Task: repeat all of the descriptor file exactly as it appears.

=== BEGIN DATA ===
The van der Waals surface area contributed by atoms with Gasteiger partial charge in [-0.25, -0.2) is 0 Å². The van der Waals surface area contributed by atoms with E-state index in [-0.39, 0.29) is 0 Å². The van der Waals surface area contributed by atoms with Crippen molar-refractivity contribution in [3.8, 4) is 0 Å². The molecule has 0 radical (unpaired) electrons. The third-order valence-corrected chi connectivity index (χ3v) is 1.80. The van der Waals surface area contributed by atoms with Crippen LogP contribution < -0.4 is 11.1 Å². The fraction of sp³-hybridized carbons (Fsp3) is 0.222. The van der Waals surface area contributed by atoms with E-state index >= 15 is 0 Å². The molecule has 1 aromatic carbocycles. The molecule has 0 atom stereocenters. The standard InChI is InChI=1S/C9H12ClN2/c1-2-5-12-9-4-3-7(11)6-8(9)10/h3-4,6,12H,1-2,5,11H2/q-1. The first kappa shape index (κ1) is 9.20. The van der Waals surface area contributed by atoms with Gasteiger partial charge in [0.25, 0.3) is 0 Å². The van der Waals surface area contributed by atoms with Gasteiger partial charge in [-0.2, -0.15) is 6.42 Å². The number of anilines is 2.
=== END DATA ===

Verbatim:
The van der Waals surface area contributed by atoms with Gasteiger partial charge in [-0.25, -0.2) is 0 Å². The van der Waals surface area contributed by atoms with E-state index in [-0.39, 0.29) is 0 Å². The van der Waals surface area contributed by atoms with Crippen molar-refractivity contribution in [3.8, 4) is 0 Å². The molecule has 0 radical (unpaired) electrons. The third-order valence-corrected chi connectivity index (χ3v) is 1.80. The van der Waals surface area contributed by atoms with Crippen LogP contribution < -0.4 is 11.1 Å². The fraction of sp³-hybridized carbons (Fsp3) is 0.222. The van der Waals surface area contributed by atoms with E-state index >= 15 is 0 Å². The molecule has 1 aromatic carbocycles. The molecule has 0 atom stereocenters. The standard InChI is InChI=1S/C9H12ClN2/c1-2-5-12-9-4-3-7(11)6-8(9)10/h3-4,6,12H,1-2,5,11H2/q-1. The first kappa shape index (κ1) is 9.20. The van der Waals surface area contributed by atoms with Gasteiger partial charge in [0.25, 0.3) is 0 Å². The van der Waals surface area contributed by atoms with Gasteiger partial charge in [-0.2, -0.15) is 6.42 Å². The number of anilines is 2.